Palmer expects a return to an inflationary economy in the next three- to six-months, and when that happens, there may be opportunies in certain fixed-income securities and severely beaten down commodities, he says. "Anything with any sort of credit spread risk on the fixed-income side has really been hit hard, so we think there are enormous opportunities on the fixed-income side for clients to potentially take a little more risk than they historically have done on the bond side--but still not the risk of the equity side--and potentially get close to equity-like returns."
Gaugler says Fairway builds portfolios with 12 different asset classes and with subgroups within those. "Going forward, it's a matter of making sure portfolios have the right exposure to all these asset classes," he explains.
Clarfield's conservative approach will favor tax-exempt, very high-quality fixed income, says Varriano. This means "you don't just look at a AAA or AA bond and say they're good. No. What is the backing of one AAA bond versus a AA bond? Is there a reserve in place? What is the municipality's credit like? What's its surplus like? We are pushing our municipal bond managers to look at the underlying credit of every single bond and [ask], is there a reserve? Is it funded?"
Henderson says GenSpring has never been a big investor in municipal bonds because the firm's professionals think low volatility alternative managers can do significantly better without significantly more volatility. But things are different now. "You're seeing just crazy pricing in municipal bonds," he says. "You can get very high credit quality between 5.5% and 6.0% tax free; that's one of the more conservative credit market plays."
Many wealth managers who have added alternatives to their clients' portfolios as a means of diversification continue to favor these investments. For example, according to Signature's Gift, "A typical client portfolio will have exposure to hedge funds, several varieties of private equity, real estate, and oil and gas trusts."
Palmer says Plante Moran's professionals like alternative investments and implement them primarily through a multi-strategy hedge fund of funds. "And for clients with the asset base to add things like private equity and venture capital and real estate partnerships, they can do that and get the diversification that goes with it and getdiversity of managers and do it at a very cost-effective rate."
Henderson says GenSpring doesn't view hedge funds as an asset class, but as just another pool of talent. "We categorize the hedge funds we use as being either equity risk or bond risk. The equity risk means it's going to have more equity-like returns and more volatility, although not as much as traditional long-only equity. And bond risk is exactly that. We use hedge funds largely as a substitute for fixed income because we feel that over the long haul, we'll get significantly higher returns without significantly greater volatility."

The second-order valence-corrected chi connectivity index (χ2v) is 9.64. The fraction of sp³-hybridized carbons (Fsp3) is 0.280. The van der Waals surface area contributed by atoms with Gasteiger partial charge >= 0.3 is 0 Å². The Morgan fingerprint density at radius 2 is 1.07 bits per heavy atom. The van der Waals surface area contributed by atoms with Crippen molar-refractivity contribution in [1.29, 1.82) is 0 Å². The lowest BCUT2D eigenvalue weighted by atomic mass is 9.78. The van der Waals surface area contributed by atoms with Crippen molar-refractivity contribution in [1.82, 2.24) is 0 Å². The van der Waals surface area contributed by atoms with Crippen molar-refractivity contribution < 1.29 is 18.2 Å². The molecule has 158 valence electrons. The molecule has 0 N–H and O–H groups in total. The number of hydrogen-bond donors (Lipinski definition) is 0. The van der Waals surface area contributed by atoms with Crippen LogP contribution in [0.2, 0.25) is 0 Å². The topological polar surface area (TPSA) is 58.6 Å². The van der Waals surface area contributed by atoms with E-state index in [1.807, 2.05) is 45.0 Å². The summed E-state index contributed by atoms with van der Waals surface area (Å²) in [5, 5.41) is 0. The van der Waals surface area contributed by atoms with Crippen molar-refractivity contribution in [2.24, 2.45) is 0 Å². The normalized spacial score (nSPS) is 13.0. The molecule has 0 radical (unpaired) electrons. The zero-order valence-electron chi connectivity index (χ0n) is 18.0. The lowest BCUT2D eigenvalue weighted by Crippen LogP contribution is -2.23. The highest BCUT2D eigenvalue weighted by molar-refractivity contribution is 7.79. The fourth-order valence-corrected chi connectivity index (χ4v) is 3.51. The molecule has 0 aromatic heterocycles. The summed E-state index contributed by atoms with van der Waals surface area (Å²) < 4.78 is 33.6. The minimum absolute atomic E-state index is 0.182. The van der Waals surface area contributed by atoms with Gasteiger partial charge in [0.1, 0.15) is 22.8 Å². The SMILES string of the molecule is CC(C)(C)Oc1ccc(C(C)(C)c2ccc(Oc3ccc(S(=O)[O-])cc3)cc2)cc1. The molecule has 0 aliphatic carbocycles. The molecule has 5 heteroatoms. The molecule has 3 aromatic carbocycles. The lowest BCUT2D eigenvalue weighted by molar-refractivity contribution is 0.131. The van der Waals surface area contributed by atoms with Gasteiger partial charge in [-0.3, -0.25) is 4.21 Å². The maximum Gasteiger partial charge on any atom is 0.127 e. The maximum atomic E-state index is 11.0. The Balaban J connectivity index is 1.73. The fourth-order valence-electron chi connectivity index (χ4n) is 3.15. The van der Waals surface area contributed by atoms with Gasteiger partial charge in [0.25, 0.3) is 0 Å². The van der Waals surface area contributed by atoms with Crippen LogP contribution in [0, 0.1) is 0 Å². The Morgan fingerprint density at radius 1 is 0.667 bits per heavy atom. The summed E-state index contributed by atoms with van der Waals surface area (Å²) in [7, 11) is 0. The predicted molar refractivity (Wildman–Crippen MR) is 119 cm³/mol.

One of the reasons GenSpring's clients have been cushioned this year, Henderson adds, is that the firm has put commodity trading advisors in most of its clients' asset allocations. "CTAs have done very well this year; that has offset some of the losses in other areas of the portfolio. We continue to feel that's something good to have in the portfolio as an insurance policy because they tend to do well when equity markets are doing poorly."
According to database provider Barclay Hedge, which tracks the performance of hedge funds, CTAs and funds of funds, the Barclay CTA Index was up 7.1% for the year through September versus a loss of 19.3% for the S&P 500 index.
Crestone's hedge fund allocations have done reasonably well this year. "There has been more volatility, certainly in September, than we would have thought," says Sherman. "There were a lot of factors in September that hurt us, but overall they're serving the job we put them in the portfolio for. Our clients may have been surprised by our returns in September, but you've got to focus them more on a longer time frame." He notes that Crestone's trailing 12-month hedge fund return in the fourth quarter was down about 5%.
Gaugler made a similar point to Fairway's clients. "We were able to show clients that for the year to the end of September, hedge funds were down half the broader market. And hedge funds delivered what they were supposed to--until October." The Barclay Hedge Fund Index was down 12.3% through September.
Henderson says the hedge fund sector is the area GenSpring's clients least understand and have more questions about. "It's only human nature that even if the damage is only half as bad as in the long-only space, because of a lack of understanding and headline issues, they tend to give us more questions in that space than in other parts of the portfolio," he says. "But they also recognize that over the long run, they perform beautifully, just the way we would want them to. This year, they haven't performed as well as we would have liked."
Looking ahead, Palmer says, "Hedge funds still have a good place in people's portfolios," despite losses in September and October. "We're still encouraging allocations that people have in that market." The key, he says, is to have multiple managers and multiple strategies. He notes that Plante Moran often uses Chicago-based Grosvenor Capital Management's fund-of-funds products. "We get a lot of comfort with their process, size and experience. They have a 40-year history in the space."
A boon to estate planning